# Solutions Chapter 8 challenge? -- spoiler alert!

#1

Hi all,

I calculated the solutions for this chapters challenge, but I’m not sure if I did it the right way. Could someone have a look at it?

The biggest number stored in a signed short (2 bytes) would be (2^15)-1 == 32768-1 == 32767 (the -1 is because it starts at 0)
The smallest number would then be -32768 (we don’t need to reserve space for the zero twice, right?)

An unsigned short can then hold numbers from 0 to (2^16)-1, so the max number stored is 65536-1=65535

Feedback appreciated!
Marga.

#2

Marga,

You are correct

#3

Thank you, glad to hear that!

#4

try this code at XCODE:

``````    printf("A short number starts at %.0f until %.0f\n", -(pow(2,sizeof(short)*8-1)), pow(2,sizeof(short)*8-1)-1);
printf("A unsigned short number starts at 0 until %.0f\n", pow(2,sizeof(short)*8)-1);``````

remember to include the math library `#include <math.h>`

#5

[quote=“codvir”]Marga,

You are correct [/quote]

Thanks codvir, I guess I got it right also then!

In summary:

short = -32,768 - 32,767
unsigned short = 0 - 65,535

#6

[quote=“whakkee”]Hi all,

I calculated the solutions for this chapters challenge, but I’m not sure if I did it the right way. Could someone have a look at it?

The biggest number stored in a signed short (2 bytes) would be (2^15)-1 == 32768-1 == 32767 (the -1 is because it starts at 0)
The smallest number would then be -32768 (we don’t need to reserve space for the zero twice, right?)

An unsigned short can then hold numbers from 0 to (2^16)-1, so the max number stored is 65536-1=65535

Feedback appreciated!
Marga.[/quote]

Am I missing something …

How did you get ^15 ?

where does 15 come from, did I miss something stated in the book?

In understand short is 2 bytes.

#7

[quote]How did you get ^15 ?
where does 15 come from, did I miss something stated in the book?
In understand short is 2 bytes.[/quote]
One bit is for the sign (-) --> 16-1=15

#8

[quote=“Vertex”][quote]How did you get ^15 ?
where does 15 come from, did I miss something stated in the book?
In understand short is 2 bytes.[/quote]
One bit is for the sign (-) --> 16-1=15[/quote]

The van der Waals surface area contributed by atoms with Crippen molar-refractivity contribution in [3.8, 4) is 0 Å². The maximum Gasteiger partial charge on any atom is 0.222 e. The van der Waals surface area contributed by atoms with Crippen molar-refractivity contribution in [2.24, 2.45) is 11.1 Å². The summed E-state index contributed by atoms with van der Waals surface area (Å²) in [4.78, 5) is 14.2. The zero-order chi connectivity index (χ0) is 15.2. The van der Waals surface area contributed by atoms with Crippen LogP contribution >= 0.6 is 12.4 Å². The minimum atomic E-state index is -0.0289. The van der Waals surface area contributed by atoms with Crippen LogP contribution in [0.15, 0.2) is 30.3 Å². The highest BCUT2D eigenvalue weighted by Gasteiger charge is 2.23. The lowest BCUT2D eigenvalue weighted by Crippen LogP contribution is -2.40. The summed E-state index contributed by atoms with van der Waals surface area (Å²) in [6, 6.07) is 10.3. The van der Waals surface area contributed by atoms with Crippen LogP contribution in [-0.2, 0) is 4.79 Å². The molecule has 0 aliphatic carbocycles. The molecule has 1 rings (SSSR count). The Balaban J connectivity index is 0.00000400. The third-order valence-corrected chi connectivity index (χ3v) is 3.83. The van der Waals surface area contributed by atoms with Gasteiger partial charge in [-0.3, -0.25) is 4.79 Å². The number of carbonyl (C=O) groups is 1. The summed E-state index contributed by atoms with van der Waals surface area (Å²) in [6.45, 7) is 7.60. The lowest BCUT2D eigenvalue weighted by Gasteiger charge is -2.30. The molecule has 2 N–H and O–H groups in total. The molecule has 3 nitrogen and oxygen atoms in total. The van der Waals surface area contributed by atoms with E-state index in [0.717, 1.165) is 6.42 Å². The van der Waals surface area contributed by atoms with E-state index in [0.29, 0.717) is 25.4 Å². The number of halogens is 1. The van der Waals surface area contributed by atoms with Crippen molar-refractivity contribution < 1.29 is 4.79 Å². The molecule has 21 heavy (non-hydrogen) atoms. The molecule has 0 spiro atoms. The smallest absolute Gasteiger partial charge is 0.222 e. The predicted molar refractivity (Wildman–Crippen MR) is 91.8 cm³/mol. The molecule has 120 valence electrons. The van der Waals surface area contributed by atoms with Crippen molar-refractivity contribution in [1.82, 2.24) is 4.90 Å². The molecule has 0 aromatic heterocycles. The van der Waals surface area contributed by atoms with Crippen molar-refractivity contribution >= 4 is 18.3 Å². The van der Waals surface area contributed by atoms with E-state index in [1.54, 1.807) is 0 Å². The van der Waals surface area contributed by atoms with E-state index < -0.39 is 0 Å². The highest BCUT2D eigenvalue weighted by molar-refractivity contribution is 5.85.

Thanks for clearing that up

#9

What page and chapter was this on the book? I only vaguely recall this.

#10

wrote a little program to find out the range of an unsigned short and a short

[code]#include <stdio.h>

int main (int argc, const char * argv[])
{
int counter = 0;
unsigned short uS,temp;

``````// figure out range of an unsigned short
for (uS = 0; uS == counter; uS++, counter++) {
// saving state of uS before loop increments
temp = uS;
}
// Output: range unsigned short
printf("Range of an unsigned short is 0 to %d\n", temp);

int countDown = 0;
int countUp = 0;

short sPositive,sNegative, tempNegative,tempPositive;

// figure out negative part range of a short
for (sNegative = 0; sNegative == countDown; sNegative--) {
tempNegative = sNegative;
countDown--;

}
// figure out positive part range of a short
for (sPositive = 0; sPositive == countUp; sPositive++) {
tempPositive = sPositive;
countUp++;

}

// Output: putting together range of a short
printf("Range of a short: %d to %d\n", tempNegative,tempPositive);
``````

return 0;
}[/code]

OUTPUT:
[Switching to process 4906 thread 0x0]
Range of an unsigned short is 0 to 65535
Range of a short: -32768 to 32767

Program ended with exit code: 0

#11

I’m with ithinkimalion. I’m not sure where the reference is to solve this challenge. I believe I understand the code and the solution to the number size, but I’m not sure where in Objective-C Programming this is referenced. I think I knew this from another C book I’ve read before.

#12

It is implied in Figure 8.1, but not actually stated, that there are 8 bits in a byte.

#13

I appreciate everyone sharing their solutions, but (I hope the author is listening) I think for real beginners it would be useful to have an official answer for each challenge. Sometimes I read the explanations for challenges that I have already successfully completed and they confuse me. Other times, I think the shared responses, while correct, are explained in a way that is useful for people who already have a broader coding knowledge base. Other times, people are showing what they can do. All these things are great, but, beginners need a logical plainly worded and organized response. Just my opinion. And absolutely no disrespect for those of you kind enough to share your work.

#14